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Understanding Security Policies for Development

Security Policy and Development

Secure Software Development

Understanding security policies and how they apply to development practices is key to delivery of secure software.  Unfortunately, most development teams do not have a clear understanding of security implementation.  This may be due to several factors, but a common theme is that security professionals speak a different ‘language’ from developers (i.e. requirements vs. controls, code vs. vulnerability, feature vs. risk factors).  This lack of a common way to communicate security compliance impedes identification and removal of system vulnerabilities.  There are many examples of system and data breaches that have occurred as a result of misunderstood or lax security standards.

This is not to say that there are not very useful resources already available.  The Open Web Application Security Project (OWASP) group regularly publishes advice on how to identify and prevent common code-level vulnerabilities.  The HITRUST Common Security Framework (CSF) provides a unified security framework across virtually all of the current compliance and regulatory standards, such as NIST, ISO, and HIPAA (see Figure 1).  The Center for Internet Security (CIS) provides open-source resources for hardening of all major operating systems, as well as tools to help establish and maintain secure deployment environments.

Hitrust Csf Control Category

Figure 1.  HITRUST CSF v. 9.3.1 Control Categories

So while there is no lack of information available for identification and remediation of security risks, it is difficult to determine exactly what will meet a specific organization’s goal for security policy compliance.  Even a well organized standard, such as the HITRUST CSF is well over 500 pages!  Expecting all of your development teams to read through and understand every aspect is simply not reasonable.  Instead, the development team needs guidance to finding the exact resources needed to meet policy via proper controls.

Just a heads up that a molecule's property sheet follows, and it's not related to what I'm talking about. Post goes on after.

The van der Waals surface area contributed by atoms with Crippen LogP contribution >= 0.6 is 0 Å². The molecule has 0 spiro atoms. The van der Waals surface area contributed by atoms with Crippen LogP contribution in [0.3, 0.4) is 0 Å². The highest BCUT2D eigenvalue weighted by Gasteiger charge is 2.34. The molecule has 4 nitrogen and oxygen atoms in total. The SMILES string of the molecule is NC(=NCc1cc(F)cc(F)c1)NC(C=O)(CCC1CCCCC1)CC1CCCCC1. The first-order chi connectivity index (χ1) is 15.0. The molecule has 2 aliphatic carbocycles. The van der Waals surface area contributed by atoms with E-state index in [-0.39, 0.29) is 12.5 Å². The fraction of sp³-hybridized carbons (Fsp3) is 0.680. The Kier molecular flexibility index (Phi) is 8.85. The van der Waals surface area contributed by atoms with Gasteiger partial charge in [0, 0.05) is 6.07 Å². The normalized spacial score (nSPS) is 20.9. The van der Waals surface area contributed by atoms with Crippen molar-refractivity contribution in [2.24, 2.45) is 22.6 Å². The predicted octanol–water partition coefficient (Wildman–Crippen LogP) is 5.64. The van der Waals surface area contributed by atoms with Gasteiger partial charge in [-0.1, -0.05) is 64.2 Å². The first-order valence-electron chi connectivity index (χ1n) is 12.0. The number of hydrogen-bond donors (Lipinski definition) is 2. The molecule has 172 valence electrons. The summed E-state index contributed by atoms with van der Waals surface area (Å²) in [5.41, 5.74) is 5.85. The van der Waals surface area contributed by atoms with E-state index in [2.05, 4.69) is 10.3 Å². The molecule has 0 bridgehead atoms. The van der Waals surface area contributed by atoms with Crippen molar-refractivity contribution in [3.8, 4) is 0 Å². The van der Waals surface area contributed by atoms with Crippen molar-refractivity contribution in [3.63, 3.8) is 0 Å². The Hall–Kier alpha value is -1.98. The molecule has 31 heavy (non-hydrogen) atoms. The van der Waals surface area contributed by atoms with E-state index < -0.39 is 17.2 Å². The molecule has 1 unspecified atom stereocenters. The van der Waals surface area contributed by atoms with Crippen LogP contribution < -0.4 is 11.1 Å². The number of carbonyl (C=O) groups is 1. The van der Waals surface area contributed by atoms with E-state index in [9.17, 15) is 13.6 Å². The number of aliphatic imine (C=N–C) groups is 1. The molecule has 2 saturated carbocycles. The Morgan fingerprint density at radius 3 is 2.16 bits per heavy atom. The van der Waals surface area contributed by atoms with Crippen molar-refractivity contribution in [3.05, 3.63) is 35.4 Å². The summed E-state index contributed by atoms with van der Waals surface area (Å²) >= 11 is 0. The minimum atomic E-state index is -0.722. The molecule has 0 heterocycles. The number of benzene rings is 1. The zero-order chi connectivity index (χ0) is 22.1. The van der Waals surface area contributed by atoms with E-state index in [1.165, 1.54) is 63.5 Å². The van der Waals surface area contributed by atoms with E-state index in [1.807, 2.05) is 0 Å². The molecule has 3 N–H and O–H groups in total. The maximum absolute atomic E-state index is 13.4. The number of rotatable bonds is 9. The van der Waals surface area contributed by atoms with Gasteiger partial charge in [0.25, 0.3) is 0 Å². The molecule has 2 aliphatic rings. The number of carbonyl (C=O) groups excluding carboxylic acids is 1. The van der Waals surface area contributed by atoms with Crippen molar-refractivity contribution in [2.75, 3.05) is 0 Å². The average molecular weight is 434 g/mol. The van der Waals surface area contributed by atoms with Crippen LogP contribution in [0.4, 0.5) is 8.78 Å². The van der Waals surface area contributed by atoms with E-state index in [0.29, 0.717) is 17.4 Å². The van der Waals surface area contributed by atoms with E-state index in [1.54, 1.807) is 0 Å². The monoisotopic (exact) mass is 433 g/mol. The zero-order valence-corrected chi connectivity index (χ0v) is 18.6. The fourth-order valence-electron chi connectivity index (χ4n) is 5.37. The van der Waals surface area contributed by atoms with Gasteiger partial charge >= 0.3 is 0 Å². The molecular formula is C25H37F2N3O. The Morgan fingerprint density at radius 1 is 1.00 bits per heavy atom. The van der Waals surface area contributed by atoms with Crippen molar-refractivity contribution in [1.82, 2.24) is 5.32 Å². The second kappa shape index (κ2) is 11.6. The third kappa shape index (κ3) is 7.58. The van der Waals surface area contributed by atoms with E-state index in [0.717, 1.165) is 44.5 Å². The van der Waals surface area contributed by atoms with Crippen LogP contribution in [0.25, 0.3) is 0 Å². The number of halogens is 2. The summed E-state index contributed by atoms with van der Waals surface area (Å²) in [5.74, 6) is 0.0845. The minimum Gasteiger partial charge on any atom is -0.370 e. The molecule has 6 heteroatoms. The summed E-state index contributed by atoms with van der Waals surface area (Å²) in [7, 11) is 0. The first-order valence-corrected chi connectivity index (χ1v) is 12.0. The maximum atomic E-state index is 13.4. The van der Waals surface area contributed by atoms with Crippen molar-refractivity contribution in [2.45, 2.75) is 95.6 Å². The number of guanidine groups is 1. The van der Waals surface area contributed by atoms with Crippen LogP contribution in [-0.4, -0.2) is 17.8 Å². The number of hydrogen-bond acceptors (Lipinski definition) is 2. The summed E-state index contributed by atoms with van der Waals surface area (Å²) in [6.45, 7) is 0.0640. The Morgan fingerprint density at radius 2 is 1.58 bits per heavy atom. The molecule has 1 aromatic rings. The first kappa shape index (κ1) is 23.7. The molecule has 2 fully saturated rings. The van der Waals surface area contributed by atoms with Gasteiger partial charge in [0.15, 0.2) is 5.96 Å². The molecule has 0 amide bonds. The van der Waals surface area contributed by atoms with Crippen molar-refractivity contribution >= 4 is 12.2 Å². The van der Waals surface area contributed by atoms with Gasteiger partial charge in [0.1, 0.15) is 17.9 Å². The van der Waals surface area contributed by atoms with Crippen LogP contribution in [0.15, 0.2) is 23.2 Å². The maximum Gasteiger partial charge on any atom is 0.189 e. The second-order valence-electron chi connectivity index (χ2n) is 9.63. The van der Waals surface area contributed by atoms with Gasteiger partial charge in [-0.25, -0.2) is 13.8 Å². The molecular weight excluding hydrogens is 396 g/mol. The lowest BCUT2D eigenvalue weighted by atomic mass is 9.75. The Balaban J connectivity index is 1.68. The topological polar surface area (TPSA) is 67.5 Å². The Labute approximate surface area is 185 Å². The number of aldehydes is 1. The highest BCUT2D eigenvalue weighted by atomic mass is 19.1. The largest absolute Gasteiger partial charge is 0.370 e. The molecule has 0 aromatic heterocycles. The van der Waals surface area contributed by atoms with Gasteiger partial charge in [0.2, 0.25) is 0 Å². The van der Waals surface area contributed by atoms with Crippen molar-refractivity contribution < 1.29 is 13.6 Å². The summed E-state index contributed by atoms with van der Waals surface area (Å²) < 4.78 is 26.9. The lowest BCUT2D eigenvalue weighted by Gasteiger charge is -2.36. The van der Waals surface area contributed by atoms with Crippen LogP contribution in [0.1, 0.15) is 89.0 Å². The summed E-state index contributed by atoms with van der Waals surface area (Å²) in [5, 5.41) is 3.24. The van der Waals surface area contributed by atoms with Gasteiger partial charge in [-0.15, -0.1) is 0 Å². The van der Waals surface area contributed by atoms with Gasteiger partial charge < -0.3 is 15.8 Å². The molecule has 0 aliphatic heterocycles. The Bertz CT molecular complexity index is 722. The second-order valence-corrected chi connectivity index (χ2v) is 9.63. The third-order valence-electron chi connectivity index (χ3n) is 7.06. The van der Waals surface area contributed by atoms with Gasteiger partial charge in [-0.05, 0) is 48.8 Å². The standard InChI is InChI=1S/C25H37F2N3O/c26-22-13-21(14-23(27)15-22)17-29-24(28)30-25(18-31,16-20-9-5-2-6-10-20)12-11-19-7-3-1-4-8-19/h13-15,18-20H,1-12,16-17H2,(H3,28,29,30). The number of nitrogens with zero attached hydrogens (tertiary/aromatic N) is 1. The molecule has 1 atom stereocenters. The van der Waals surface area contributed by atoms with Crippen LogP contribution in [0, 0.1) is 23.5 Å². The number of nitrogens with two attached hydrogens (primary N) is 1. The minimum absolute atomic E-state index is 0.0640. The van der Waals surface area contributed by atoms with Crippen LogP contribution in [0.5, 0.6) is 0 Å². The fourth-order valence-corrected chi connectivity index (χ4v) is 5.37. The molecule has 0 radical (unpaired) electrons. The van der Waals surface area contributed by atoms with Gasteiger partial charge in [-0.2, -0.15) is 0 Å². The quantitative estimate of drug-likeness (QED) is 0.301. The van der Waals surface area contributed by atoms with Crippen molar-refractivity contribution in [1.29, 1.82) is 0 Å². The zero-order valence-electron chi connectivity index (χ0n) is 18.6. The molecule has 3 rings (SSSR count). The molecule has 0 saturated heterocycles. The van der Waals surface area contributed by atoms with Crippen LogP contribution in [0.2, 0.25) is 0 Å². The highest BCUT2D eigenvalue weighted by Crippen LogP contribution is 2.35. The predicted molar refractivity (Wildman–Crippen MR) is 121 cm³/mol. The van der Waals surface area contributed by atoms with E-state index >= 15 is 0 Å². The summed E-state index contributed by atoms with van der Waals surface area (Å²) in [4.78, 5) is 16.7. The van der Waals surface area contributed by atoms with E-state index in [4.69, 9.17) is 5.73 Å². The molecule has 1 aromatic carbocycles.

Development Security Policies

To accomplish this, I propose the organization’s solution architects and security experts combine forces to create a set of  ‘development security polices”.  As shown in Figure 2 and 3, these restatements of standard security policies enable development teams to quickly identify the guidelines, standards, and practices that will meet the compliance objective.  In these examples (taken from the HITRUST CSF, version 9.3) the policies are organized based on the control category and objective.  The policy statement goes further to define specific ‘indicators’ for when the policy is applicable, ‘controls’ for ensuring compliance, and ‘implications’ to note likely side-effects of compliance.  The policy statement then directs the development team to applicable standards, guidelines, practices and useful references.

Control Category: Access Control

Objective Name:  Authorized Access to Information Systems

Control Reference:  User Authentication for External Connections

Description: Appropriate authentication methods shall be used to control access by remote users.

Indicators

  • OAUTH2/OpenID is required for access to additional internal or external resources
    Single-Sign On is required for multi-system access
    Multi-factor authentication is required by regulation or business policy (eg. FISMA, PCI, HIPAA, etc.)

Controls

  • Utilization of industry standards and methods (i.e. OAUTH2, MFA, SAML, etc.)
    Auditing of system design to ensure compliance with regulations and company standards
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Implications

  • Systems that require enhanced authentication mechanisms will need to be carefully reviewed in the design phase to ensure that proper architectural mechanisms are in place to meet the additional requirements.